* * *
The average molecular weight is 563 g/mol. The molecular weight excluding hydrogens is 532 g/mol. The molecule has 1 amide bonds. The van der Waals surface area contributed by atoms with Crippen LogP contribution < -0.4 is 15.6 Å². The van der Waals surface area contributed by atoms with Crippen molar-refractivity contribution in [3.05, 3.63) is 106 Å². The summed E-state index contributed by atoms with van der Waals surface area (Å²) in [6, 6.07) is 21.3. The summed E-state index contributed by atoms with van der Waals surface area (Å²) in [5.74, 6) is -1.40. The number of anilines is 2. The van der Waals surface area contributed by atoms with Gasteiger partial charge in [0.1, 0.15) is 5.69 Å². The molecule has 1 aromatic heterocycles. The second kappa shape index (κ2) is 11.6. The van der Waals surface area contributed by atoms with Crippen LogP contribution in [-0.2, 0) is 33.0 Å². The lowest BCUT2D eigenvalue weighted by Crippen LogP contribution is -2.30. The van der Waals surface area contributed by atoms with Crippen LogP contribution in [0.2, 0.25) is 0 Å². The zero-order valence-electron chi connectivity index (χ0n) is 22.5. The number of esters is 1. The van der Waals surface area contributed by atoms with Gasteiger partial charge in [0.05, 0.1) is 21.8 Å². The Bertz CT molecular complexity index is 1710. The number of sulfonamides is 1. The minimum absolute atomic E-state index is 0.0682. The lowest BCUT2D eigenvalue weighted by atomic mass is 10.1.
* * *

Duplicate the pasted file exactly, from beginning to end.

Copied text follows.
The average molecular weight is 563 g/mol. The molecular weight excluding hydrogens is 532 g/mol. The molecule has 1 amide bonds. The van der Waals surface area contributed by atoms with Crippen LogP contribution < -0.4 is 15.6 Å². The van der Waals surface area contributed by atoms with Crippen molar-refractivity contribution in [3.05, 3.63) is 106 Å². The summed E-state index contributed by atoms with van der Waals surface area (Å²) in [6, 6.07) is 21.3. The summed E-state index contributed by atoms with van der Waals surface area (Å²) in [5.74, 6) is -1.40. The number of anilines is 2. The van der Waals surface area contributed by atoms with Gasteiger partial charge in [0.1, 0.15) is 5.69 Å². The molecule has 1 aromatic heterocycles. The second kappa shape index (κ2) is 11.6. The van der Waals surface area contributed by atoms with Crippen LogP contribution in [-0.2, 0) is 33.0 Å². The lowest BCUT2D eigenvalue weighted by Crippen LogP contribution is -2.30. The van der Waals surface area contributed by atoms with Crippen LogP contribution in [0.2, 0.25) is 0 Å². The zero-order valence-electron chi connectivity index (χ0n) is 22.5. The number of esters is 1. The van der Waals surface area contributed by atoms with Gasteiger partial charge in [0.05, 0.1) is 21.8 Å². The Bertz CT molecular complexity index is 1710. The number of sulfonamides is 1. The minimum absolute atomic E-state index is 0.0682. The lowest BCUT2D eigenvalue weighted by atomic mass is 10.1.